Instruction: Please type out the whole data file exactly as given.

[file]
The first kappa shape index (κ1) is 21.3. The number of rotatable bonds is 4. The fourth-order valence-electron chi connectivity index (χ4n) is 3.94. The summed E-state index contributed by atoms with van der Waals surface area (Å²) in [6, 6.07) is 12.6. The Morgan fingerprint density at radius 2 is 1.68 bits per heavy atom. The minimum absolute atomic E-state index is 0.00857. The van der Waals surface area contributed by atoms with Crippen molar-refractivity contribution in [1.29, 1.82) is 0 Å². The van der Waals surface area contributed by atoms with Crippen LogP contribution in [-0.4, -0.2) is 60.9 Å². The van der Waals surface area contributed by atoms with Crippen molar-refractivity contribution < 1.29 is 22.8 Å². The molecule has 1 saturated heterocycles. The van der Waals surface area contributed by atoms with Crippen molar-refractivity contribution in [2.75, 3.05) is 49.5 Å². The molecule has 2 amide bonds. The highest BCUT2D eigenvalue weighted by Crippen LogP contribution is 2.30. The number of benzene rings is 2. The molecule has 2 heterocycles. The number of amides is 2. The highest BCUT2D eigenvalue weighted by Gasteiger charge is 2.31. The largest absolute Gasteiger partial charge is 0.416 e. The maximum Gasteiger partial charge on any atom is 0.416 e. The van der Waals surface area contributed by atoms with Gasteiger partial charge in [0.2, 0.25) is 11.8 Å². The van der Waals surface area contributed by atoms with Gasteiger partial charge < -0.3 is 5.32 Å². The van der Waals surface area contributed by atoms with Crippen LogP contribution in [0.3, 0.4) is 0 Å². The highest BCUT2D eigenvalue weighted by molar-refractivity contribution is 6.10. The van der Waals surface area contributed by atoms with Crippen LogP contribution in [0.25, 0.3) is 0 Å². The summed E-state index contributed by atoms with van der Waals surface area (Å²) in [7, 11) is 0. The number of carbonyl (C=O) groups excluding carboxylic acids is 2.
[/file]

The first kappa shape index (κ1) is 21.3. The number of rotatable bonds is 4. The fourth-order valence-electron chi connectivity index (χ4n) is 3.94. The summed E-state index contributed by atoms with van der Waals surface area (Å²) in [6, 6.07) is 12.6. The Morgan fingerprint density at radius 2 is 1.68 bits per heavy atom. The minimum absolute atomic E-state index is 0.00857. The van der Waals surface area contributed by atoms with Crippen molar-refractivity contribution in [1.29, 1.82) is 0 Å². The van der Waals surface area contributed by atoms with Crippen LogP contribution in [-0.4, -0.2) is 60.9 Å². The van der Waals surface area contributed by atoms with Crippen molar-refractivity contribution < 1.29 is 22.8 Å². The molecule has 1 saturated heterocycles. The van der Waals surface area contributed by atoms with Crippen molar-refractivity contribution in [2.75, 3.05) is 49.5 Å². The molecule has 2 amide bonds. The highest BCUT2D eigenvalue weighted by Crippen LogP contribution is 2.30. The number of benzene rings is 2. The molecule has 2 heterocycles. The number of amides is 2. The highest BCUT2D eigenvalue weighted by Gasteiger charge is 2.31. The largest absolute Gasteiger partial charge is 0.416 e. The maximum Gasteiger partial charge on any atom is 0.416 e. The van der Waals surface area contributed by atoms with Gasteiger partial charge in [0.2, 0.25) is 11.8 Å². The van der Waals surface area contributed by atoms with Gasteiger partial charge < -0.3 is 5.32 Å². The van der Waals surface area contributed by atoms with Crippen LogP contribution in [0.3, 0.4) is 0 Å². The highest BCUT2D eigenvalue weighted by molar-refractivity contribution is 6.10. The van der Waals surface area contributed by atoms with Crippen LogP contribution in [0.25, 0.3) is 0 Å². The summed E-state index contributed by atoms with van der Waals surface area (Å²) in [7, 11) is 0. The number of carbonyl (C=O) groups excluding carboxylic acids is 2.